Later in the meeting, during a discussion on amending the city’s sidewalk waiver policy, Vice-Mayor Andy Zodrow said he was in favor of a proposal that would allow property owners to grant the city an easement on the east side of Bayshore in lieu of installing a sidewalk in front of their property on the west side.

“I support that,” Zodrow said. 

Commissioner Janet Hooper recommended speaking to the residents before making any decisions, and sure enough, as soon as the floor was opened to the public, the dissenting opinions began to pour in.

North Bayshore Boulevard resident Patty Kent speaks to the Safety Harbor City Commission about potential sidewalk easements on her street on Sept. 6, 2016.
Patty Kent speaks to the Safety Harbor City Commission on Sept. 6, 2016.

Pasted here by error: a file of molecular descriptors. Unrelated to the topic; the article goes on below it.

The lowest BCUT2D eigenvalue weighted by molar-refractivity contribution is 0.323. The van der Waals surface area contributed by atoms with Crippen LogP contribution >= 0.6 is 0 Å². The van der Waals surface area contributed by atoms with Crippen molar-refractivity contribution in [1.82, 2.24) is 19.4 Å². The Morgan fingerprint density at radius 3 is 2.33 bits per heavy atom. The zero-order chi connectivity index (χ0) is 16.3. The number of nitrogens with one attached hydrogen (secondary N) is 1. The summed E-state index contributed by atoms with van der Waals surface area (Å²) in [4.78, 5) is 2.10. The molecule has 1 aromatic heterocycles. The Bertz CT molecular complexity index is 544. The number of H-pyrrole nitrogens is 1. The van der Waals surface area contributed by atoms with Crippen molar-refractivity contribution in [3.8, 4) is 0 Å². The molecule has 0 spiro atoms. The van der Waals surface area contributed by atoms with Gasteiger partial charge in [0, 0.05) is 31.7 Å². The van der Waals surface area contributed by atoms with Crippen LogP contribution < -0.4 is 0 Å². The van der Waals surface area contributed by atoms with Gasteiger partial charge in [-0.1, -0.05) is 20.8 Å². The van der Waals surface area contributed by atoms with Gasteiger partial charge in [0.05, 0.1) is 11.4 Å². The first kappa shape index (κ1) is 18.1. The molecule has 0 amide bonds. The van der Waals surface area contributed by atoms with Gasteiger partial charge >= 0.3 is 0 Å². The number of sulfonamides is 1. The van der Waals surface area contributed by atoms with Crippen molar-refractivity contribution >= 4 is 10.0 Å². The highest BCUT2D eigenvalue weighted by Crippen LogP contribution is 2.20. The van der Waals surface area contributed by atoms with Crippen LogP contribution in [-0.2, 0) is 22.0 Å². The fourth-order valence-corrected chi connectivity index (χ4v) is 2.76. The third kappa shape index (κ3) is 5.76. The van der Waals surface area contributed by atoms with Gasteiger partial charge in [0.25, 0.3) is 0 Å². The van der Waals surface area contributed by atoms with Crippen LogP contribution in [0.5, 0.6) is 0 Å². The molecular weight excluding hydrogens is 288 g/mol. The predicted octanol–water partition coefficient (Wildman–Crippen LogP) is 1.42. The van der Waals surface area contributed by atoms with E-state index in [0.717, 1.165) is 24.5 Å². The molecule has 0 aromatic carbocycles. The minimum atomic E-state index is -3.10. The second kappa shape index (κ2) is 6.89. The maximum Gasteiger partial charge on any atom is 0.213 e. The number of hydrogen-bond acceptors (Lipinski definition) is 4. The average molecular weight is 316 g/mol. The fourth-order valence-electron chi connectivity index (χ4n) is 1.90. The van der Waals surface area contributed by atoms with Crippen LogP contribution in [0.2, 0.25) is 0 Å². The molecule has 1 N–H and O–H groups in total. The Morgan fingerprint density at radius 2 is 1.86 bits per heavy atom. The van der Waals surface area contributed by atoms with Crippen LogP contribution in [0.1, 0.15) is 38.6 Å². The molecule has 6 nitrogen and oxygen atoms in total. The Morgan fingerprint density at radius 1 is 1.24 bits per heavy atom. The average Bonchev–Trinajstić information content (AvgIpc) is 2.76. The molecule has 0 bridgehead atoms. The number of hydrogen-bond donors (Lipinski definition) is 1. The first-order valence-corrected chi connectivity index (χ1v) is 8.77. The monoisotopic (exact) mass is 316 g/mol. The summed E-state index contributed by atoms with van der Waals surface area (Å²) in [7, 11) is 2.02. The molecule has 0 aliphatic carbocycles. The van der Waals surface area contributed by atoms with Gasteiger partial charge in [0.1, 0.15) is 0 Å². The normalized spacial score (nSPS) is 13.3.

“I have a real problem with what you’re proposing here,” North Bayshore resident Patty Kent said.

“I really do think that you do need to talk to all the neighbors, because for months now and for years, all I’ve been hearing is (about) personal property rights. But basically what you’re all now proposing, if I’m hearing you correctly, is taking our personal property on North Bayshore and expanding it for a sidewalk.”

“So before you pursue this, I promise you that this will be a problem if you do not open it up and talk to all the neighbors.”

Ironically, Jim Barge, an outspoken businessman and longtime Steingold sparring partner, sided with the city on this issue.

“I’m actually for widening that sidewalk, believe it or not,” Barge, who recently dismissed a lawsuit he had filed against the mayor, said.

Safety Harbor resident Jim Barge.
Jim Barge.

“I knew when I…built the home there, the tradeoff was that essentially, North Bayshore is like a public park, is essentially what it is. It’s essentially a public park.”

“Do I like the fact that people are just walking essentially in my living room? No. But that was a tradeoff when I built the home.”

The discussion pretty much wrapped up after that, but that didn’t mean the issue was dead.